Eunice Phillips can be considered a pillar of her Glebe Land, St. George district. In fact, the Golda Phillips Walkway, named in her honour, is testament to how well-loved she is by neighbours and friends in the community.
Golda, as she is affectionately called, never left Glebe Land, and many can attest to the valuable advice she imparted to them over the years.
Educated at Rudder’s Academy and St. George’s School, Golda entered the classroom as a teacher at South District Primary School, where she helped to shape the lives of some of the nation’s children.
She later took up a position at the assembly line at the former British American Tobacco Company.
While at British American Tobacco, Golda met and later wed Luther Phillips, now deceased, and had four children. The couple also had 10 grandchildren and 11 great grandchildren.
For recreation, Golda loved to dance as a means of remaining “slim and trim”. She fondly recalled the first time she danced. “When I was young, I liked to go to dances. The first dance was when I was four years old. There was a man from St. Philip who married a neighbor of mine and they would say come over and play. They put me in the centre and said there’s a brown girl in the ring and I dancing. So, I must be dance from then until now.”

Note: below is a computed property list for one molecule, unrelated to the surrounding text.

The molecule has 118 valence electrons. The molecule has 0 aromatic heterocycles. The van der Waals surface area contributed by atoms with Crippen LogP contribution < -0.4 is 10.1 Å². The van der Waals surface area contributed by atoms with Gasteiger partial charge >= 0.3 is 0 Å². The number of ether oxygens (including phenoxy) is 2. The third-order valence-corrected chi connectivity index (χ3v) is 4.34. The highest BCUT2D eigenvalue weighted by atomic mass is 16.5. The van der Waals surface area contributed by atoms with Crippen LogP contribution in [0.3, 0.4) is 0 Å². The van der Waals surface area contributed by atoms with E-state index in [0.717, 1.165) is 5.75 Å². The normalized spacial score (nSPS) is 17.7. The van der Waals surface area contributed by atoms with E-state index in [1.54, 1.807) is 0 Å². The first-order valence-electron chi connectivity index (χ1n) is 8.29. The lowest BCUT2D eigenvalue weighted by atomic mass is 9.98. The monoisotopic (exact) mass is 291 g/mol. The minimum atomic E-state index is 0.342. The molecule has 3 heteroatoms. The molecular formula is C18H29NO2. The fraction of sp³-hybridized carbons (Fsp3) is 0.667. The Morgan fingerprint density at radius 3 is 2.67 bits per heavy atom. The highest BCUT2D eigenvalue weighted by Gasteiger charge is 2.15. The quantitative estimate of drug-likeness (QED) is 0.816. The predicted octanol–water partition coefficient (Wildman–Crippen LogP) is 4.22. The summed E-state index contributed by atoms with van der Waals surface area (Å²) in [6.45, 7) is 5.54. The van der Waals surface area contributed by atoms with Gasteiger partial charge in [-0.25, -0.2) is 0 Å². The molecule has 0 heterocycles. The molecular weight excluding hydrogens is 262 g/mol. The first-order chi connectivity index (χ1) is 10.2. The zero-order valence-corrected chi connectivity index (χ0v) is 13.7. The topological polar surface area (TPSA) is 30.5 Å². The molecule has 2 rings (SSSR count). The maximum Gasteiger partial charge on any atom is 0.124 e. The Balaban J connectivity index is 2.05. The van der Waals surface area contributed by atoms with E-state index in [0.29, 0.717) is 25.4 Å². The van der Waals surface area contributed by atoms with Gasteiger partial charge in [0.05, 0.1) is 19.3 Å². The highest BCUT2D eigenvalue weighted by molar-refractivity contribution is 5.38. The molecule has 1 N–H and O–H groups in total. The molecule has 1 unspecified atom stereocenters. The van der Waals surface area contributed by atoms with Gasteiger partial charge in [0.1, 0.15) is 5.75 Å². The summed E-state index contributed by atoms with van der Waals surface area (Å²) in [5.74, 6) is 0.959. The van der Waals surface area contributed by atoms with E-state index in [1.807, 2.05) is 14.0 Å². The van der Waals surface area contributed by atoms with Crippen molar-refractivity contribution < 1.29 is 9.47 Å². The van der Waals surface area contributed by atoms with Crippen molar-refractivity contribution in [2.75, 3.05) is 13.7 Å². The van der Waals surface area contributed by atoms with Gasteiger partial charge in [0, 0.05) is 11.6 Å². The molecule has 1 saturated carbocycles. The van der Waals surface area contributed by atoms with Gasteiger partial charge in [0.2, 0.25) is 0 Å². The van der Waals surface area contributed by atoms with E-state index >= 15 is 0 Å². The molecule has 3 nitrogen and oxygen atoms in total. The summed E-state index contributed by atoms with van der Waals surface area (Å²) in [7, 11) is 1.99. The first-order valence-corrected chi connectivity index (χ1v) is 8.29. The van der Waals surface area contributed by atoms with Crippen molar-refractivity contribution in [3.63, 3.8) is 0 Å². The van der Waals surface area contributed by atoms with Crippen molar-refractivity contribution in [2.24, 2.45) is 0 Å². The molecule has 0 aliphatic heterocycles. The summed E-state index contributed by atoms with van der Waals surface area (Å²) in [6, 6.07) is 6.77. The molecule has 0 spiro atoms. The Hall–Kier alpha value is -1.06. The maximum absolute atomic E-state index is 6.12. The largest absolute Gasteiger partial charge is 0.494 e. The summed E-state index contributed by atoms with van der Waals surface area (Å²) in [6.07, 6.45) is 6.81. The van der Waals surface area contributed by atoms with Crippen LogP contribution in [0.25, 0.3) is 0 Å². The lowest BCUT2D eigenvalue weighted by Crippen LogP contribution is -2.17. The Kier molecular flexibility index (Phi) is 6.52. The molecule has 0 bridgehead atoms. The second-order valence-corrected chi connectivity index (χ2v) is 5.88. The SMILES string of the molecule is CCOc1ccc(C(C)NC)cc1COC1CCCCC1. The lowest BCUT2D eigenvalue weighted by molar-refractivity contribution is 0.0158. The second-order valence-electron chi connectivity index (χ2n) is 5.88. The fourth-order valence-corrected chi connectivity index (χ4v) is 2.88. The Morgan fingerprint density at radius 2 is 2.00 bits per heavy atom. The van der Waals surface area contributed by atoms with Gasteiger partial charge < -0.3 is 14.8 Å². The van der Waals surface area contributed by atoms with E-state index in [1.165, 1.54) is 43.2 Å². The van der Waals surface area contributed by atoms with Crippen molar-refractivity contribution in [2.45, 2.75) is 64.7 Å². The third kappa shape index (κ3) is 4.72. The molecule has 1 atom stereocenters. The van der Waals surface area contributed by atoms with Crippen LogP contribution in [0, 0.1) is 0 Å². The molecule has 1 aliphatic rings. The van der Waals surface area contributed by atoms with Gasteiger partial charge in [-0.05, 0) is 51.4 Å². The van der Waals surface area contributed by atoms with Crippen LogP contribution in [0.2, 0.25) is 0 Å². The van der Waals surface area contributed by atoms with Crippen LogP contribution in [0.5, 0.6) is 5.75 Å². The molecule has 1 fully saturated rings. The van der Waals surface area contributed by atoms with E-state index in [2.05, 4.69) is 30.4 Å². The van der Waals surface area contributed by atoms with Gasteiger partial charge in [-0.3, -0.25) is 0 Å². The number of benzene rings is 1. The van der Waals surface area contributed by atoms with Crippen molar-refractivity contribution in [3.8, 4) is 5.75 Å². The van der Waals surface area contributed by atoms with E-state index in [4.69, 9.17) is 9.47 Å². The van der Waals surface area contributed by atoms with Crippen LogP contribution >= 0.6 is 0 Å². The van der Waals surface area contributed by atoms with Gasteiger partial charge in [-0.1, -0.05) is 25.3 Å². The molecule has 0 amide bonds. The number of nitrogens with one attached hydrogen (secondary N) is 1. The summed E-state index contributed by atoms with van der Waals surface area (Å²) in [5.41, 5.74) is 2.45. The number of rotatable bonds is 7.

A devout worshipper at St. George’s Parish Church, Golda was a member of the Church Army, the Mother’s Union and the choir.
Cathy-Ann Brathwaite, her granddaughter, described her as someone who always knew what she wanted in life and worked towards achieving it. “She wanted a house, a husband and children.”
She said her grandmother was full of insight, and imparted financial and relationship advice, some of which she listened to, but conceded that it was always on point.
“Golda, you always have been and will continue to be an inspiration to us, your family and to all who know you. You have a firm belief in God and also in the fact that if you are good to others, good will befall you,” Cathy-Ann noted.
Cathy-Ann said Golda was a font of historical facts, and recalls when they “shut up” [homes and businesses] when the 1937 riots occurred. She also has an excellent recall of family history.
She has a hearty appetite and her favourite meal is cou cou. In fact, Golda boasts of teaching many to cook the popular Barbadian dish.
Golda explained: “You sieve the meal; boil the okras; you strain the okra water and start stirring the meal in that kind of water – up, down, across…”
Her favourite scripture verse is: “Blessed are the pure in heart for they shall see God”. She added: “The secret of the Lord is theirs; their soul is Christ the Lord.
She advised the youth to: “Obey God’s commandments; walk in his footsteps; live in peace with others; go to church and read the bible every day.”